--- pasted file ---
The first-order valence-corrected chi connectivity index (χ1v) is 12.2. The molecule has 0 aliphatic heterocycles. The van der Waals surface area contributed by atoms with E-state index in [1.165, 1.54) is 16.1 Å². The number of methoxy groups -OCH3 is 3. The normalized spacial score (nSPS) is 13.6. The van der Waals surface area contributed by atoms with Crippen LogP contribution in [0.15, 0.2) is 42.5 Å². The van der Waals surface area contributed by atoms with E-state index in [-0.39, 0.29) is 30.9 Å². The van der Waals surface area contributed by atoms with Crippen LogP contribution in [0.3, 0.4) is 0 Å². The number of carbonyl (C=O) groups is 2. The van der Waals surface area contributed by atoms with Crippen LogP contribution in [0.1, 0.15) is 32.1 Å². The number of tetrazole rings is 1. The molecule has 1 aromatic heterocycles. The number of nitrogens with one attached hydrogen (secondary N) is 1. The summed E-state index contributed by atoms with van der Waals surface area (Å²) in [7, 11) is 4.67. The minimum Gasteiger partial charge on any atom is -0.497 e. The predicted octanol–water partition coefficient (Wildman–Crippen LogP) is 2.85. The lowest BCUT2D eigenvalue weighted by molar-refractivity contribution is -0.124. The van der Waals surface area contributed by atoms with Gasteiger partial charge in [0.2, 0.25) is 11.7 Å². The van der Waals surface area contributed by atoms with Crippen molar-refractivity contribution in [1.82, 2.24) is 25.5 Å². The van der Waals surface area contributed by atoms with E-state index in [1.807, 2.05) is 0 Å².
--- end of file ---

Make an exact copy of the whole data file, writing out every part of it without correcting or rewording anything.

The first-order valence-corrected chi connectivity index (χ1v) is 12.2. The molecule has 0 aliphatic heterocycles. The van der Waals surface area contributed by atoms with E-state index in [1.165, 1.54) is 16.1 Å². The number of methoxy groups -OCH3 is 3. The normalized spacial score (nSPS) is 13.6. The van der Waals surface area contributed by atoms with Crippen LogP contribution in [0.15, 0.2) is 42.5 Å². The van der Waals surface area contributed by atoms with E-state index in [-0.39, 0.29) is 30.9 Å². The van der Waals surface area contributed by atoms with Crippen LogP contribution in [0.3, 0.4) is 0 Å². The number of carbonyl (C=O) groups is 2. The van der Waals surface area contributed by atoms with Crippen LogP contribution in [0.1, 0.15) is 32.1 Å². The number of tetrazole rings is 1. The molecule has 1 aromatic heterocycles. The number of nitrogens with one attached hydrogen (secondary N) is 1. The summed E-state index contributed by atoms with van der Waals surface area (Å²) in [7, 11) is 4.67. The minimum Gasteiger partial charge on any atom is -0.497 e. The predicted octanol–water partition coefficient (Wildman–Crippen LogP) is 2.85. The lowest BCUT2D eigenvalue weighted by molar-refractivity contribution is -0.124. The van der Waals surface area contributed by atoms with Gasteiger partial charge in [0.2, 0.25) is 11.7 Å². The van der Waals surface area contributed by atoms with Crippen molar-refractivity contribution in [1.82, 2.24) is 25.5 Å². The van der Waals surface area contributed by atoms with E-state index in [1.807, 2.05) is 0 Å².